A Soviet/Russian Type 53-65K torpedo on public display in Russia in 2015.
Source: Vitaly V. Kuzmin - © CC BY-SA 4.0
The Type 53-65 is a Cold War era heavyweight torpedo of Soviet origin. It was developed as a highly capable anti-surface vessel torpedo to be launched from both submarines and surface vessels. This torpedo replaced the earlier Type 53-56 and various other types as the main Soviet anti-shipping torpedo.
The Type 53-65 torpedo has a conventional layout. The warhead and guidance section are located at the front. The fuel and turbine engine are located at the rear. The torpedo is propelled by two contra-rotating propellers and steered by four control surfaces at the rear. The original and updated model use a powerful and difficult to handle kerosene-hydrogen peroxide fuel. The Type 53-65K variant uses a slightly less performant, but much safer, kerosene-oxygen fuel.
The Type 53-65 is an acoustic wake homing torpedo. The acoustic sensor searches for a vessel's wake on the pre-programmed course and locates the target vessel using a zig-zag pattern towards the origin of the wake. The Type 53-65 is a fire and forget weapon, once the target parameters are set and the torpedo launched it operates fully independent. The downside is that it lacks any mid course updates and it cannot distinguish friend from foe. The upside is that this allows for the launch vessel to engage in aggressive maneuvers after launch, which cannot be done with wire guided torpedoes.
The Type 53-65 has a 307 kg high explosive warhead which should be adequate to sink or severely damage major surface vessels. The original Type 53-65 has an 18 km range at 45 knots. For the Type 53-65M this is increased to 22 km. These two versions also have a high speed setting of about 70 knots with a much reduced range. The most common version is the Type 53-65K which has a 19 km range at 45 knots.
The Type 53-65 can be launched from both submarines and surface vessels. The rudimentary target input requirements makes the Type 53-65 compatible with a wide range of launch platforms. In Soviet service both attack submarines and ballistic missile submarines were equipped with this torpedo. Many late model motor torpedo boats and major surface vessels (frigates, destroyers, cruisers) were equipped as well.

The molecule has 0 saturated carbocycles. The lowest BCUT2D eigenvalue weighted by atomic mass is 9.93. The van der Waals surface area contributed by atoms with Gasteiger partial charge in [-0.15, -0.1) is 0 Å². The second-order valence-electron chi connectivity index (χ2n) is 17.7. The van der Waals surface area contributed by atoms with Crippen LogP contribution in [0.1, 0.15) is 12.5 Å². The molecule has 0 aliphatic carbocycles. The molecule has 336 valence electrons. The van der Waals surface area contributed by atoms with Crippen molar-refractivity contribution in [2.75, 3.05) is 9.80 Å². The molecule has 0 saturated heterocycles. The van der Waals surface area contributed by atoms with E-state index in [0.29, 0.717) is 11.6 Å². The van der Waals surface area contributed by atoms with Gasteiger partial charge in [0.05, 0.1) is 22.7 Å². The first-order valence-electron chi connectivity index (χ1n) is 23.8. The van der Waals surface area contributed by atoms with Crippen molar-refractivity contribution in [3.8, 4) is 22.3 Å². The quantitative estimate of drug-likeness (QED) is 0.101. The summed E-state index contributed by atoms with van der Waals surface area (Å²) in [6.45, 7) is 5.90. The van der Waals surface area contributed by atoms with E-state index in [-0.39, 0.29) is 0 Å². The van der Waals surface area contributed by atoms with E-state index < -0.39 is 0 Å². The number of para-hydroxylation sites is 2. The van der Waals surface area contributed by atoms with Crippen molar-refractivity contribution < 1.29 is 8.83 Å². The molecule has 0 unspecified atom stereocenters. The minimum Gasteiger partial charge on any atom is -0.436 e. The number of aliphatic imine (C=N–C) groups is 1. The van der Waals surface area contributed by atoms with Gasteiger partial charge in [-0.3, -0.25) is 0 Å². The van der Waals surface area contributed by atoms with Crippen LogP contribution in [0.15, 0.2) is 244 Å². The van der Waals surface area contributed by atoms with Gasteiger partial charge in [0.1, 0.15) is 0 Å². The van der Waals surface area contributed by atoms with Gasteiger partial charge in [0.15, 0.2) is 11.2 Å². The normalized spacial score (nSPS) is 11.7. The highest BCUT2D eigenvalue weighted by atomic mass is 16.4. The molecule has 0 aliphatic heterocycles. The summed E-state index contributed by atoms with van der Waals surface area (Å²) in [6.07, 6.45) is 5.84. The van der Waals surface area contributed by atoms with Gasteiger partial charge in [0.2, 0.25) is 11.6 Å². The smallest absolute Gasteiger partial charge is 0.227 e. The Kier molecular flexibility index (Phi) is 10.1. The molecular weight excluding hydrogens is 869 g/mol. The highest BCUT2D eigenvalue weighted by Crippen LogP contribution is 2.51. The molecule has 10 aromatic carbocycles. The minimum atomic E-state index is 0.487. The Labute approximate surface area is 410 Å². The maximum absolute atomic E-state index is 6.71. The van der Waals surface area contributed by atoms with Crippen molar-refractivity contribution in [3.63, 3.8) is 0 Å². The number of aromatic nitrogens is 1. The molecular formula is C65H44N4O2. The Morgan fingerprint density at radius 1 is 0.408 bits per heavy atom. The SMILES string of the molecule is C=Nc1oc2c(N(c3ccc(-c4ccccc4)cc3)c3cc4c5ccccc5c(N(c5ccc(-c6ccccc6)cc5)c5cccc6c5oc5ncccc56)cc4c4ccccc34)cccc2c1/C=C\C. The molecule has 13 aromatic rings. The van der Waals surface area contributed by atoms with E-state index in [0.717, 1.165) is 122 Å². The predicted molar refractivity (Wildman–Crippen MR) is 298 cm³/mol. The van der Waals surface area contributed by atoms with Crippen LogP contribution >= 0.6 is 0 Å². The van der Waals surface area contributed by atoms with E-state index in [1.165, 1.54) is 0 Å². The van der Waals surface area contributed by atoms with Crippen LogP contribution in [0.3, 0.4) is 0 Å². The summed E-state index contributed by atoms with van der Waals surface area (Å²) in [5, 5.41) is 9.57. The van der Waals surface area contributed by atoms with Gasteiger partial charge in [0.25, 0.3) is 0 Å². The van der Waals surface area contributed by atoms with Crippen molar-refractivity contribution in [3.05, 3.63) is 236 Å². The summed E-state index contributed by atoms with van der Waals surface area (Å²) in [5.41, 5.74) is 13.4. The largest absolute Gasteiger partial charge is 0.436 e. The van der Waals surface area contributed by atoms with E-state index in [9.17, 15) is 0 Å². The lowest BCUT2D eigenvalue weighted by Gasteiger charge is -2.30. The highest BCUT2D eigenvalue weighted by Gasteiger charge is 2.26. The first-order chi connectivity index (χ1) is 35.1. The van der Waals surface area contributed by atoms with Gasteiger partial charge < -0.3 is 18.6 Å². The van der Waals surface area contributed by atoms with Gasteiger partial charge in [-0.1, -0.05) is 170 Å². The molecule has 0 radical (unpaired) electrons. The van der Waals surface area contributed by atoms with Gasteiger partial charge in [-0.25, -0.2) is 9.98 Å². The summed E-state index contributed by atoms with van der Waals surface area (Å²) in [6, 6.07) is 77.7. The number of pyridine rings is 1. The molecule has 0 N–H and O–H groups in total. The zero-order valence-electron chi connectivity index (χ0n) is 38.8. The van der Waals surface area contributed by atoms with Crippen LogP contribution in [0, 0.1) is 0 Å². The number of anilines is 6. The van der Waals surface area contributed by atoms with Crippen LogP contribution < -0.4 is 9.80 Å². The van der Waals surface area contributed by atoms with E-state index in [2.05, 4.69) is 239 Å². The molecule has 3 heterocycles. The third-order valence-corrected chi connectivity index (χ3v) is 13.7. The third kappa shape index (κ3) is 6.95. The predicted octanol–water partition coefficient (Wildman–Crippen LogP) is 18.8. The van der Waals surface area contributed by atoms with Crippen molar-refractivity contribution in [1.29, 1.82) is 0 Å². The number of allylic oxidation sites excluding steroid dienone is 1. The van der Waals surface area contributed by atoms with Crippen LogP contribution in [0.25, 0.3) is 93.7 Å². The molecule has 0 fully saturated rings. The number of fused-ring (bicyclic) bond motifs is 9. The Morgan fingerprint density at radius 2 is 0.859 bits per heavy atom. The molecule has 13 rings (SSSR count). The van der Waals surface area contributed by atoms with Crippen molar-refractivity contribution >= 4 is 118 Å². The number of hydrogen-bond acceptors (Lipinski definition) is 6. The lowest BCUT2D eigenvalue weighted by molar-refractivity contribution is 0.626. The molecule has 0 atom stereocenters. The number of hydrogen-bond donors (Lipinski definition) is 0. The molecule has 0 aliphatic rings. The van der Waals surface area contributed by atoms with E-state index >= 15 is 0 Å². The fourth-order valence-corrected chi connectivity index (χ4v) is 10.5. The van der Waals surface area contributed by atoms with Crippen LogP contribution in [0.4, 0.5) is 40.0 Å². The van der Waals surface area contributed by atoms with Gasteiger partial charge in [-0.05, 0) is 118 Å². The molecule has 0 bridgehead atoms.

The Type 53-65 was adopted in very large numbers by the Soviet navy, which used both the high performance kerosene-hydrogen peroxide models and the kerosene-oxygen variant. The Type 53-65K was also exported to many Soviet allies and is one of the most common post-WW2 types of heavyweight torpedo. The Type 53-65 is also one of the very few types of torpedo introduced before 1970 to be in active service with many nations today.
Rear view of a Type 53-65 torpedo on public display.
Source: Vladimir Bruman - © CC BY-SA 3.0
Copyright: CC BY-SA 3.0
Source: Vladimir Bruman
Copyright: CC BY-SA 3.0
Soviet diesel-electric attack submarine with 4x 533mm torpedo tube.
Soviet/Russian diesel-electric attack submarine with 4x 533mm torpedo tube.
Soviet motor torpedo boat with four single OTA-53-206M torpedo tubes. Can launch Type 53-65K against surface targets.
Indian class of destroyer with 1x5 PTA-53-61 torpedo tube for SET-65E and 53-65KE torpedoes.
Soviet anti-submarine warfare destroyer. Fitted with two quad PTA-53-1155 torpedo tubes. Used with SET-65 and 53-65K torpedoes.
Soviet anti-submarine warfare destroyer. Fitted with two quad PTA-53-1155 torpedo tubes. Used with URPK-6 Vodopad, SET-65 and 53-65K torpedoes.
Indian class of destroyer with 1x5 PTA-53 torpedo tube for 533mm SET-65E and Type 53-65KE torpedoes.
Soviet class of cruisers with 2x5 PTA-53-1134 torpedo tubes used with Type 53-65, Type 53-65K and SET-65 torpedoes.
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